Allie—his younger brother who died of leukemia, was still alive and the rest of his family was in a much happier state of mind. “The best thing, though, in that museum was that everything always stayed right where it was. Nobody’d move. ” (157; ch. 16) Most importantly however, to Holden a museum and its history never changes, which ultimately provides him with comfort. For Holden, change only seems to be bad. Since Allie’s death, there’s been nothing but negative changes in Holden’s life, like getting expelled from failing all but one of his classes and the suicide of one of his classmates, James Castle.
Holden also lives in the past because he feels guilty for being alive while his little brother Allie is dead. In Holden’s opinion, Allie was the smartest in the whole family as well as the sweetest. In the novel, Holden talks to Allie like he is still there. For example, Holden would talk to Allie every time he reached the end of every block saying, “Allie don’t let me disappear. Allie don’t let me disappear. Allie don’t let me disappear. Please Allie. ‘ And then I’d reach the other side of the street without disappearing and I’d thank him. ” (198; ch. 20) Here, Holden chants for Allie to not let him disappear.
In this quote, disappearing represents how Holden believes that his old self is disappearing. Because he is constantly going through change as he gets older, the younger and innocent version of himself disappears. As this version of himself fades away, the memories Holden has of Allie begin to disappear as well. This is why Holden is desperately trying to talk to Allie; because he misses his brother and thinks of Allie as someone who used to help him through tough times. Everyone has different struggles in this world so as a result, we all cope with our problems differently.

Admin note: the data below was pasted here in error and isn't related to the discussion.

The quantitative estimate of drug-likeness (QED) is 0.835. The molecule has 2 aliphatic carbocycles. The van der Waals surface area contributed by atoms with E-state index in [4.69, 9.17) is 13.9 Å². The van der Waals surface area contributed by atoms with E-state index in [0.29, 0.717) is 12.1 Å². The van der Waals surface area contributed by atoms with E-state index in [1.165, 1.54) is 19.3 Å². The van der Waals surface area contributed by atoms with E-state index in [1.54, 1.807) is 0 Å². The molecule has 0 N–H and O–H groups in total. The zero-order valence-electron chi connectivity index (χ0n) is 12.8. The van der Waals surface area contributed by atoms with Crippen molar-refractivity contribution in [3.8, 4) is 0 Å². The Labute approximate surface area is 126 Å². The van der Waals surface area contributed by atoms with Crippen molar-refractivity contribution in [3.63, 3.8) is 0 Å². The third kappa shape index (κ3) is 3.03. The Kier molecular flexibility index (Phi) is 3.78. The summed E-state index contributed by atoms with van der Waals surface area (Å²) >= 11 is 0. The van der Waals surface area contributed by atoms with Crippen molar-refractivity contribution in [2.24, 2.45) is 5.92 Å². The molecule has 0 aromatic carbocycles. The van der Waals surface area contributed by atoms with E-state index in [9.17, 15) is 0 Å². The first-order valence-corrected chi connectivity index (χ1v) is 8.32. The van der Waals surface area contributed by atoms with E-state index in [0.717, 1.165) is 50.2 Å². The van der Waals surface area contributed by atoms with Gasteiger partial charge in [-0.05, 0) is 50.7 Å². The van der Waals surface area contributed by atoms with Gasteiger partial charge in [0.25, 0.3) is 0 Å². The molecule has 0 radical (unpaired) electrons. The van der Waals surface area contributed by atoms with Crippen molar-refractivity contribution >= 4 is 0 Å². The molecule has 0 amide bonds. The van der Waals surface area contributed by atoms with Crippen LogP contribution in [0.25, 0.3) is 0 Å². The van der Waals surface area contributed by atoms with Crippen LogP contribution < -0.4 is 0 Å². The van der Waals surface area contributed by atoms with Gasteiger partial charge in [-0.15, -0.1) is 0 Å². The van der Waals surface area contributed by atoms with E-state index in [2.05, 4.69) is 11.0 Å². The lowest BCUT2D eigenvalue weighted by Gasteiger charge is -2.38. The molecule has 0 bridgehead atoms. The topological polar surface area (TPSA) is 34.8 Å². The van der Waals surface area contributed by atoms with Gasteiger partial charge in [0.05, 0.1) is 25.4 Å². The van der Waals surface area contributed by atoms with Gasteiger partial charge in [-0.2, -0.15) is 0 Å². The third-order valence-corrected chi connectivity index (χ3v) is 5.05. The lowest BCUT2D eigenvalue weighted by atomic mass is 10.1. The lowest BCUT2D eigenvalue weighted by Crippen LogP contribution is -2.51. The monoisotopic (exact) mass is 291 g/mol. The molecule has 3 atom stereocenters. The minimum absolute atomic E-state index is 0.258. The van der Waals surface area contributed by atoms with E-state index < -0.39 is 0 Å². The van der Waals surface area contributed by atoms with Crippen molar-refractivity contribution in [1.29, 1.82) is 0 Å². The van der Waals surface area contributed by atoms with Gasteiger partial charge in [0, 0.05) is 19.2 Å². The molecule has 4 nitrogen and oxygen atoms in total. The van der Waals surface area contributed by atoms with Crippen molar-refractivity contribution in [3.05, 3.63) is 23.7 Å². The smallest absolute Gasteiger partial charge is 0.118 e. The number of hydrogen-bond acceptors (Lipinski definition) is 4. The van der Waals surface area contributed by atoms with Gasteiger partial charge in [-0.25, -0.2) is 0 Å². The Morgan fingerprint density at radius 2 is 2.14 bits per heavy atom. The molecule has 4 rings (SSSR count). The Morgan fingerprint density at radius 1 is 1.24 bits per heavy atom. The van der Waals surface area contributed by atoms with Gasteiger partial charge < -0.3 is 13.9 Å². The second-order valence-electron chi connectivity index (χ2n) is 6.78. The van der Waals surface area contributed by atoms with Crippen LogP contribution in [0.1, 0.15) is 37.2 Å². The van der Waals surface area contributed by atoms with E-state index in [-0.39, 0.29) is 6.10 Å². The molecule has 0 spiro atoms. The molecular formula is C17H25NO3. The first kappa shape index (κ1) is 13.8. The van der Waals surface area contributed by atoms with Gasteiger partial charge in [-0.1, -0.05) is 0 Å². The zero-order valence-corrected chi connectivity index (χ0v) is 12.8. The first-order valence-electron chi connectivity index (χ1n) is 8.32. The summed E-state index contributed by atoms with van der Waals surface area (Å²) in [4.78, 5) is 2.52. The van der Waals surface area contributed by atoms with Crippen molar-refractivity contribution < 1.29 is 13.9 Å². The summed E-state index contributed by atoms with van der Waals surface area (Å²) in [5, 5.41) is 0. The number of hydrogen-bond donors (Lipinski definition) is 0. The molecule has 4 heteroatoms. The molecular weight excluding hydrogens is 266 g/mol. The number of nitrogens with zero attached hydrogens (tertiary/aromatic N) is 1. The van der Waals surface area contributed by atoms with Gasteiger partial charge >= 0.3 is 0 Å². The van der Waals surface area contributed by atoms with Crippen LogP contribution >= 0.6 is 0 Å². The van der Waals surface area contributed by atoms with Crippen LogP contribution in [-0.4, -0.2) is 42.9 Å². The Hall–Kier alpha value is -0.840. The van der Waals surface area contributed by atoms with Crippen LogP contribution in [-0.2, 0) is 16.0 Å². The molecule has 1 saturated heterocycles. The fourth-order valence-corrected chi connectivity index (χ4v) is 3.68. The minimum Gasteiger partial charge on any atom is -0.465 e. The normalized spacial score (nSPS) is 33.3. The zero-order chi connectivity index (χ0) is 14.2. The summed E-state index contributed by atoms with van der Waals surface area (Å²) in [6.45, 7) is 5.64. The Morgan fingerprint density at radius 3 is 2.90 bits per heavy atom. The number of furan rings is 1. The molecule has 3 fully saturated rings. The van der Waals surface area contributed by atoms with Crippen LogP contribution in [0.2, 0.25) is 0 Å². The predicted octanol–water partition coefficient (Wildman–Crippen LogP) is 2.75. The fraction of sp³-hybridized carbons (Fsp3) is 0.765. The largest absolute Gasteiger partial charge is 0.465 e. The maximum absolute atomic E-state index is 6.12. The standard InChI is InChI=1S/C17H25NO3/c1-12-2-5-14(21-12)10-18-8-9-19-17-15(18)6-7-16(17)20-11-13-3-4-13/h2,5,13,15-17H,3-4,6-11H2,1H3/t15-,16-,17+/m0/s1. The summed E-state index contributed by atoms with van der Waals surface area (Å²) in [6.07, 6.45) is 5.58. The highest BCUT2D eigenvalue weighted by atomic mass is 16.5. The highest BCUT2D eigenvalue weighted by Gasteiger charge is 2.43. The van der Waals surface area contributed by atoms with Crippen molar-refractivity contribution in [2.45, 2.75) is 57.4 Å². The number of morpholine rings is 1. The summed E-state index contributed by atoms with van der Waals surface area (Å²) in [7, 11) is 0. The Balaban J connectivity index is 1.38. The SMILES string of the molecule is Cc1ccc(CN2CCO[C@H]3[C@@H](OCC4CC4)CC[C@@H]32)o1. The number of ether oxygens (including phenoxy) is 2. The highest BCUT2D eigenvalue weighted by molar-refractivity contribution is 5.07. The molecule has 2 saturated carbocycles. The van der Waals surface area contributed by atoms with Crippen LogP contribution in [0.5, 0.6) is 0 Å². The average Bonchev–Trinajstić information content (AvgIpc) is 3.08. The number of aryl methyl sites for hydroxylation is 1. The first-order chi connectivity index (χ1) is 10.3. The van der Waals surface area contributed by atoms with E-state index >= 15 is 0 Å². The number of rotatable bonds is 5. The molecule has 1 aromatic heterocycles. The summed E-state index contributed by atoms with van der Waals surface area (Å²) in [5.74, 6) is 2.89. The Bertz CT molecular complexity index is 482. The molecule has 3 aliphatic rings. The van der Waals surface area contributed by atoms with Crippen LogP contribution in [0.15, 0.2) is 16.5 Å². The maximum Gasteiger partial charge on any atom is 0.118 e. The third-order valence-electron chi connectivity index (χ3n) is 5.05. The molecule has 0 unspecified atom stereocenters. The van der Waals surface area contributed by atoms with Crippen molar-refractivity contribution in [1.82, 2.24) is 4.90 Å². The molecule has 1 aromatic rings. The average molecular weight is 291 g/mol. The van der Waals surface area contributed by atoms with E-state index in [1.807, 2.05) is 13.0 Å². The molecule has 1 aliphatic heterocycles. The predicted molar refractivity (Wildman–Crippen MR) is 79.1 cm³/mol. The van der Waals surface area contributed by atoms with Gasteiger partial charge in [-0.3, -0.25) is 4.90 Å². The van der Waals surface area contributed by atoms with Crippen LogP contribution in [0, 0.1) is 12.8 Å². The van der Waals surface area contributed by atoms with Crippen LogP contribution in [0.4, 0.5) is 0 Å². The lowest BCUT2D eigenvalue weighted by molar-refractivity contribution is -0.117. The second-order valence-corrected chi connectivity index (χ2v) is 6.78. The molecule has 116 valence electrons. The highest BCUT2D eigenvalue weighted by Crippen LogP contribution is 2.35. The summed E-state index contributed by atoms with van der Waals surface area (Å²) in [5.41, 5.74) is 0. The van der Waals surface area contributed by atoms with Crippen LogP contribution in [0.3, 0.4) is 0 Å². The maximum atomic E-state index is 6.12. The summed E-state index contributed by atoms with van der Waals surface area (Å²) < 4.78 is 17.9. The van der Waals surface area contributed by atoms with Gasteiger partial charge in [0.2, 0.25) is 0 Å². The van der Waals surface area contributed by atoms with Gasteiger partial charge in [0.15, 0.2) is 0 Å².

Some of us refuse to move forward with our lives and hold on to the past because we may fear for what may come in the future and because the past is familiar. Others may live in the past because they don’t want to deal with the present. Self-reflection is inevitable; no matter what all of us are going to reminisce on past experiences. Ultimately, living in the past robs you of the opportunity to enjoy the present. Although both of these novels share the same basic theme, the storylines could not be more different.
The Great Gatsby is a tragic love story about a man that desperately tries to reunite with his true love, while The Catcher in the Rye is about a teenage boy mourning the loss of his little brother. And while the theme of each book is about how the past is a very messy thing to escape, The Great Gatsby focuses on rekindling a relationship and The Catcher in the Rye concentrates on mourning the death of a family member. The novels The Great Gatsby by F. Scott Fitzgerald and The Catcher in the Rye by J. D. Salinger embody the basic theme of existing in the present, but living in the past.